Don't look left, I reminded myself. Look left and you throw up again. So I made myself look right, where I stared at an azalea bush until it blurred into a pink and green blob. Luckily for me, the police officer returned at that moment with a cardboard cup of water. I accepted it with shaking hands as he appraised me.
"Are you sure you're okay?"
I faked a smile. "Still shook up, but okay."
His nametag read Norris, and he was dark and squat and as official as a fire hydrant. He'd discovered me retching behind my brother's new forsythia and bustled off to fetch some water. Then he'd offered to track down some breath mints. I'd declined. What I wanted was a cigarette, and I wanted it fiercely.
It was the only thing I could think of that might get the dead girl out of my head.
I remembered strange details, like the rhinestone barrette just above her left ear, a clean metallic gleam in the dark clotted mass of her hair. A silver cuff bracelet encircling a slender white wrist. And the smell when I'd opened the car doorcopper sour and stale, like the bottom of a meat drawer, with a tang of something dank and sewer-ish at the edges.
I took a sip of water and willed my hands steady. And I didn't look left, where the body still slumped over the steering wheel of the white Lexus, which was still parked across the street at the curb. Up and down the cul-de-sac, Atlanta police officers clustered with EMTs from both Grady and Crawford Long. I was a part of this scene too, secluded in the back of a patrol car, protected by a ring of yellow tape and nice Officer Norris, who was just beginning to get down to business.
He took out a pen and a small notebook. "It says here your name is . . . Tai?"
I knew what he was thinking. Curly caramel blond hair, hazel eyes, pale freckled skin. Not a drop of Asian blood.
"It's a nickname. My real name is Teresa Ann Randolph. I can show you my driver's license if you want."
He wanted. I could tell he was getting suspicious, his tight appraisal cataloging my frowzy hair and unmade face, my tee-shirt and thrift store jeans. I didn't belong in this neighborhood of ivy-laced cottages and tidy window boxes, and he knew it.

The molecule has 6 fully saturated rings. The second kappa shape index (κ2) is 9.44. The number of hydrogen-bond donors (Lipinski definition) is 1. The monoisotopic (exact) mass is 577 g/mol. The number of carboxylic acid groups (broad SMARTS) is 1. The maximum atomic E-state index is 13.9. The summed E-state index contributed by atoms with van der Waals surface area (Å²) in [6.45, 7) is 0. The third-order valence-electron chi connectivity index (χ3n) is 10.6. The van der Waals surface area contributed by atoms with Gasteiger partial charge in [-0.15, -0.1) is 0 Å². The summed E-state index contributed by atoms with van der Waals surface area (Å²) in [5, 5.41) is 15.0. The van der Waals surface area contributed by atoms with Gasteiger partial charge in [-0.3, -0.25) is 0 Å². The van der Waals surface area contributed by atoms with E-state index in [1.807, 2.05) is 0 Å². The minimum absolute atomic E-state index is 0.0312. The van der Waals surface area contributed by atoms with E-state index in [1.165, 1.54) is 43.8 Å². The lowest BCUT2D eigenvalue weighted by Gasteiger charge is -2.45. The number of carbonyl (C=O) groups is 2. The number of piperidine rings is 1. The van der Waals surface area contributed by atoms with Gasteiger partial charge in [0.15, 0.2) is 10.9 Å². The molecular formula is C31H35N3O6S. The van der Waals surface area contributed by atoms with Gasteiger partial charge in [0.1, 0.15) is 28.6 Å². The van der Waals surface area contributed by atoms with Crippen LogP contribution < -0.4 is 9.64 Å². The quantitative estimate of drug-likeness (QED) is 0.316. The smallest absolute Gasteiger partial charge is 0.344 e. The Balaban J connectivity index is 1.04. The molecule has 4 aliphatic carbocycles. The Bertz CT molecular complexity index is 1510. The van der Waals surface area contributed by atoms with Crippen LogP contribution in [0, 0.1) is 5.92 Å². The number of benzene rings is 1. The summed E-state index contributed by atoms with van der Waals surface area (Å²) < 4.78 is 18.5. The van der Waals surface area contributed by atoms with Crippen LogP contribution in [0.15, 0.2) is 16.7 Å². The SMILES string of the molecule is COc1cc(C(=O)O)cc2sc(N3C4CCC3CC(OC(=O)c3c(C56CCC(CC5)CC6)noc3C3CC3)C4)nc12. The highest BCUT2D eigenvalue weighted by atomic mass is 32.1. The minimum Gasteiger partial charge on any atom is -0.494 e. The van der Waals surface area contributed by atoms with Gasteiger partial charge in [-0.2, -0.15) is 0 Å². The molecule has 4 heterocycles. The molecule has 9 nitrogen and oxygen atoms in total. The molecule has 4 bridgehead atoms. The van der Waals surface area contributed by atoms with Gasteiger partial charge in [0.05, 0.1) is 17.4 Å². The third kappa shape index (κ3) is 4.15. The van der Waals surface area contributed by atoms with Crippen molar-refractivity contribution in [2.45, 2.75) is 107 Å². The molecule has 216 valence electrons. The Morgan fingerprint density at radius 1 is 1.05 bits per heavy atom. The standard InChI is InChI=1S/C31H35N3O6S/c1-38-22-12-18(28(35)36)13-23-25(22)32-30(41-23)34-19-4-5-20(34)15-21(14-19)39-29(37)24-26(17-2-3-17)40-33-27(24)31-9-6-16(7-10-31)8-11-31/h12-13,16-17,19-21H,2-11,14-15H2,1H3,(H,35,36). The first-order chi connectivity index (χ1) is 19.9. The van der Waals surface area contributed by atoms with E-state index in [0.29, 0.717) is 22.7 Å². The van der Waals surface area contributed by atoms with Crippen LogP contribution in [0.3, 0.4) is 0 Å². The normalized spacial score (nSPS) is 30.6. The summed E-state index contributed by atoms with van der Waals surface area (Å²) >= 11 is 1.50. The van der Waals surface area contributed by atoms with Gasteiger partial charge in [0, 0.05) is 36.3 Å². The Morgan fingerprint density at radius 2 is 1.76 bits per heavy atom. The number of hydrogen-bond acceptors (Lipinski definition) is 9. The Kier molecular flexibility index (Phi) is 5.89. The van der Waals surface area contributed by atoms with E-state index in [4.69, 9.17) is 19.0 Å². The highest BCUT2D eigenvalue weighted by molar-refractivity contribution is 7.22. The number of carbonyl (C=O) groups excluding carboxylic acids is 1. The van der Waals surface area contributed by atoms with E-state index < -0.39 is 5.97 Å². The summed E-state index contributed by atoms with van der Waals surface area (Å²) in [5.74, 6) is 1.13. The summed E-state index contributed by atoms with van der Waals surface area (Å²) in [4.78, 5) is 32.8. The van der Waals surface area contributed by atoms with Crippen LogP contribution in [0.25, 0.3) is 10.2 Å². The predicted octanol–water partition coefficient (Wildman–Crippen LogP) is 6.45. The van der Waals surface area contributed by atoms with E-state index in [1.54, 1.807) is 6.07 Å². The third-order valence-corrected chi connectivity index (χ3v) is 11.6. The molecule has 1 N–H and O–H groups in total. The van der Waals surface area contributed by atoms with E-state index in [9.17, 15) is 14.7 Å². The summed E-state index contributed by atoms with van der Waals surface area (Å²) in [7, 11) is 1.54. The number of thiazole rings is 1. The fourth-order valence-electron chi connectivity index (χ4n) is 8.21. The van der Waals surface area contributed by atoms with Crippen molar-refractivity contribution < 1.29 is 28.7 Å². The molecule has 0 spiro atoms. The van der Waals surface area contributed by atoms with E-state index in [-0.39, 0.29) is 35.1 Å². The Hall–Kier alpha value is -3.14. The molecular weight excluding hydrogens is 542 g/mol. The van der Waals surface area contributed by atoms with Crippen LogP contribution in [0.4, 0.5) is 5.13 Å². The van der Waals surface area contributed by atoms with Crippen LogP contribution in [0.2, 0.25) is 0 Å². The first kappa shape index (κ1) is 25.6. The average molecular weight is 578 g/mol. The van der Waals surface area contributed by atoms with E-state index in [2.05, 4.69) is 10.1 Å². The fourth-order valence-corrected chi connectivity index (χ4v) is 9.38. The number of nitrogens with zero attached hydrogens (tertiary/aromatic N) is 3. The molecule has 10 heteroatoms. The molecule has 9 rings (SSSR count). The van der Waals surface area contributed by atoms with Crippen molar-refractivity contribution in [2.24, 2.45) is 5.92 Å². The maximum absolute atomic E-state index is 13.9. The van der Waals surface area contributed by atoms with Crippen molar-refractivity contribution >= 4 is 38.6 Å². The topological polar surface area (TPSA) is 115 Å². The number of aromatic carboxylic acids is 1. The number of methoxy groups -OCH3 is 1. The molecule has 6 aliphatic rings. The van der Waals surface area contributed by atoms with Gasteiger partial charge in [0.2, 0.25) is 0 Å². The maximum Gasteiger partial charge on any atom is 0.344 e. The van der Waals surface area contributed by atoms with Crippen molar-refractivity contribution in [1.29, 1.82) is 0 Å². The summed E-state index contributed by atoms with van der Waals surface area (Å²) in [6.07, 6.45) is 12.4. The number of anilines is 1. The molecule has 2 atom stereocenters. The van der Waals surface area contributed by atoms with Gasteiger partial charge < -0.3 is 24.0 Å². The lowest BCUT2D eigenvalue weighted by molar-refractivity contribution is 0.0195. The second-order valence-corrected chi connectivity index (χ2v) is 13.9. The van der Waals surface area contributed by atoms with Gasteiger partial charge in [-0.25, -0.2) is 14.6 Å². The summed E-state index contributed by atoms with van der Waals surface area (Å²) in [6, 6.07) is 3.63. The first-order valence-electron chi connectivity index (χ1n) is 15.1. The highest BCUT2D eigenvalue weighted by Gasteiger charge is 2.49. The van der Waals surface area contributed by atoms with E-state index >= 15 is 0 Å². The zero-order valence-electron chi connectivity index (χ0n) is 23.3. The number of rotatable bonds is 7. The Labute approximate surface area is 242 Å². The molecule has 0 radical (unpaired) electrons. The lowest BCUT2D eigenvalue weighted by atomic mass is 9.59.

"My Aunt Dotty started calling me Tai when I was a baby," I said, digging in my tote bag for my wallet. "She said it meant 'little drop of heaven,' which is totally made up, of course, but"
"This is your brother's place, correct?" He consulted his notes. "Eric Randolph?"
"Do you live here too?"
I started to explain that I'd only been in Atlanta for a week, that I'd just moved up from Savannah, that I used to have a part-time job leading ghost tours, so I usually didn't get freaked out around dead people, or cops, except that the dead people in Savannah were crumbly and six feet under, and the cops were all related to me, but I liked Atlanta cops, so far anyway.
Luckily, I caught all that before it escaped my mouth. "I'm staying here until I find an apartment."
I handed over my license. Norris scrutinized it and handed it back. "Where's your brother?"
"He left this morning for a cruise to the Bahamas."
He narrowed his eyes and underlined the word "Bahamas." Twice. I scrambled to explain.
"It's for work, some pop therapy seminar-at-sea thing. Like Dr. Phil, only on a boat. I took him to the airport this morning for his flight to Miami."
"Was he behaving out of the ordinary?"
"You mean homicidal?"
The response came out peevish, not what I'd intended. Officer Norris kept his pen poised while I scraped wax off the cup with my fingernail. Why had I decided that this was the week to quit smoking?
"What I mean is, he seemed perfectly normal. A little tense, maybe, but nothing that would have anything to do with something like . . . that."
A Man Called Intrepid author dies aged 89(Dec 03 2013) William Stevenson, a journalist and author who drew on his close ties with intelligence sources to write two best-selling books in the 1970s, A Man Called...